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More events than not need a hashtag in 2016, 2017 and likely for many years to come. Event organizers can use the hashtag to make announcements and share information on Twitter and Instagram. Attendees can share their thoughts and observations.
But what makes a good event hashtag?
The easier it is to remember the better. Some acronym hashtags work and some – usually ones that are longer – don’t. Short phrases are good, too. Either way, make sure they are under 8-10 characters. You wouldn’t want to hog too much Tweet space with the hashtag.
Should the hashtag include the year?
In general, I would advice to not update the year in the hashtag every year. Pick one hashtag and use that over and over. Why is the year important anyway? It just eats up four more characters that could be used for other words.
Also, I’ve been invited to speak at an events planner conference in Barcelona, Spain, in November 2016 and they asked me to talk about how to keep an event’s content going year around. One way to do that is by keeping the hashtag around and not date it. Keep it going by:
- By sharing ongoing, new and related content.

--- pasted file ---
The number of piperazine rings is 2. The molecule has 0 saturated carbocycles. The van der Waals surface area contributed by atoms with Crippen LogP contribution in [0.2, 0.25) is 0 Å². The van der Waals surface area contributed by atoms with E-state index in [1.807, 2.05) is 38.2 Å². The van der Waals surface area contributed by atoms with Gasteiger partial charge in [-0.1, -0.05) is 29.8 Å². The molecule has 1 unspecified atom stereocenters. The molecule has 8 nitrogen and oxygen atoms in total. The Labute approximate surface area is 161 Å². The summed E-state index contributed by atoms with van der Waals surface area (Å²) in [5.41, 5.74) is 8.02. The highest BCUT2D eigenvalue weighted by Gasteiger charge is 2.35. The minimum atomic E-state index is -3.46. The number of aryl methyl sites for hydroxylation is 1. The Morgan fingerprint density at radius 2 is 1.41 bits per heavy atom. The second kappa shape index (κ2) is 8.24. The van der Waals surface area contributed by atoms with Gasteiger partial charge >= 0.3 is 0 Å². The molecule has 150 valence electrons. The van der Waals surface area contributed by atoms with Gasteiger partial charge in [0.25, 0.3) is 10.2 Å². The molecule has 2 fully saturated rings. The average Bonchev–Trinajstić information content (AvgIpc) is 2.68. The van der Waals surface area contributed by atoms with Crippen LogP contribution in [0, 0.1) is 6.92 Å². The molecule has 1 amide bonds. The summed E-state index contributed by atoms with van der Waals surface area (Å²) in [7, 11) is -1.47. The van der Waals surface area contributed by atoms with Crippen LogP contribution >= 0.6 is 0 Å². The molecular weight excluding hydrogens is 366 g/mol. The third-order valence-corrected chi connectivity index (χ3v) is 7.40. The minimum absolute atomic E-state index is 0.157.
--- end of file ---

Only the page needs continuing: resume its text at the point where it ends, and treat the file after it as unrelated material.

- Maybe do Twitter chats from time to time – which is what the Content Marketing World conference does with its #cmworld hashtag.
- Do live video events and use the hashtag.
Of course, using a year in a hashtag wouldn’t make sense when these strategies are implemented.
Where should I promote my event hashtag?
Everywhere. Promote it in off-line materials, promote it online and also on your website. That’s another reason why you wouldn’t want to change the year in a hashtag every year. It would be a lot of updating every year.
Then participate in the use of the hashtag. Hashtags take off when others as well as your own organization participate in them. Encourage other people to share their stories and thoughts on whatever your topic is. Consider embedding the conversation on your website, using tools like Tagboard.com or similar.
How do I pick an event hashtag?
I would recommend to not make it too market-y and more around a cause or ongoing topic of the event. Keep it short and go to Twitter and Instagram to see if others have used it. If others have that doesn’t necessarily mean that you can’t use it. You just want to make sure the conversations don’t interfere with each other. Sometimes people haven’t used a hashtag in months and it’s okay to now use it for something new.
Event hashtag conclusion
Hashtags can extend events into the digital space. That means attendees can converse during sessions and build relationships. It also means that the event gets amplified online and reaches even more people. Some of them might attend next year.
But don’t assume that people will just use the hashtag. Encourage it and participate yourself as well. Keep it going and build a community.